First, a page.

The business proposal needs to define the initiative and the key steps that the team will take to produce the agreed-upon results. This includes the goals, the time frame in which the goals will be achieved, steps detailing how the plan will be executed, key milestones and deliverables, and financial projections. At the early proposal stage, the initial execution steps may be outlined, but the full project need not be fully fleshed out.
Along with the proposal, the team also must fill in the amount of the blank check — the financial outlay that they are asking for. The amounts of the blank checks have ranged from a few million dollars to $20 million. The amount should be more than enough for the team to carry out the initiative without worrying about running out of money to invest.
4. Kicking off the initiative. Once the business plan has been agreed upon, business leaders need to formally “issue the check” by approving the amount the team has asked for and transferring it into an account that can be accessed by the team leaders.
The typical first reaction to a blank check challenge is skepticism. People in corporate settings have been conditioned to fight for every resource. They have been trained to think in terms of budgets, cost cutting, and belt tightening. They have likely never been in a situation in which they can ask for unlimited resources, and may find the idea so foreign that it is difficult for them to believe it at first. Once the team realizes that their business leaders are serious, skepticism can easily give way to fear — fear of failure and fear of being in the spotlight. Fear is often followed by frenetic activity, when the team tends to focus on doing more of the same or doing the same things better. But the team quickly realizes that this linear and extrapolative thinking will not produce the breakthrough results that they need to achieve. This, in turn, leads the team to powerful insights because they are forced to focus on the essence of the business, the brands, and the market.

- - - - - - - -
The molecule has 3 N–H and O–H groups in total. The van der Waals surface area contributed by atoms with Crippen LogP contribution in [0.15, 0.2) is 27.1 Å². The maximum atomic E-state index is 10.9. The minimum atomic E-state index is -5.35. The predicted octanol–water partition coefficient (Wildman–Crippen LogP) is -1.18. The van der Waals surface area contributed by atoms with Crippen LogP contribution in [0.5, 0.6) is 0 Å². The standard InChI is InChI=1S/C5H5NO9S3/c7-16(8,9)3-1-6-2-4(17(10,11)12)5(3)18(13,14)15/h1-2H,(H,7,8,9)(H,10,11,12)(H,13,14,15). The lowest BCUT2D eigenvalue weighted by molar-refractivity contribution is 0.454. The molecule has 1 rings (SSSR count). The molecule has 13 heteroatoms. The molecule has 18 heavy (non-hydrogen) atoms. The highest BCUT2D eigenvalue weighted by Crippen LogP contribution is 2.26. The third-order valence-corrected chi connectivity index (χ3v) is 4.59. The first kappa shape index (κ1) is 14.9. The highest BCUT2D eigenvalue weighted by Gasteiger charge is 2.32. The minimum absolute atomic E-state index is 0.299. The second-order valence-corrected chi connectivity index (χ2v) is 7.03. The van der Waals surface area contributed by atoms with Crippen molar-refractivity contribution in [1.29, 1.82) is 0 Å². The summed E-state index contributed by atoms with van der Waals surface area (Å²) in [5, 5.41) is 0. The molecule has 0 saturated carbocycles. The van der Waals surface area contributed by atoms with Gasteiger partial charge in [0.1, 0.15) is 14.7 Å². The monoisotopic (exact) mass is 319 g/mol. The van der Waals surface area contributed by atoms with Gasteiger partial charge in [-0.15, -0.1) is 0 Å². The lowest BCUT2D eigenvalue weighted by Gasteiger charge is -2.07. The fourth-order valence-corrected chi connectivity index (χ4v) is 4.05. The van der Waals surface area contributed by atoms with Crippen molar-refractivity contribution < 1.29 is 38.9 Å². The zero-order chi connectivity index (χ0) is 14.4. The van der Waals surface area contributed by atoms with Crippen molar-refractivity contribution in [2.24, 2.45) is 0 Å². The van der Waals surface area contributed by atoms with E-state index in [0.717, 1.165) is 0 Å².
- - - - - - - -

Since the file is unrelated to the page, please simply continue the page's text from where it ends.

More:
A critical element is to form diverse teams (adding on talent as required) and giving them “space,” so they do not try to run with their day job as well. However, given time constraints and with blank checks folks becoming more commercially responsible, teams tend to be lean. The core team can also be small in order to help it move fast.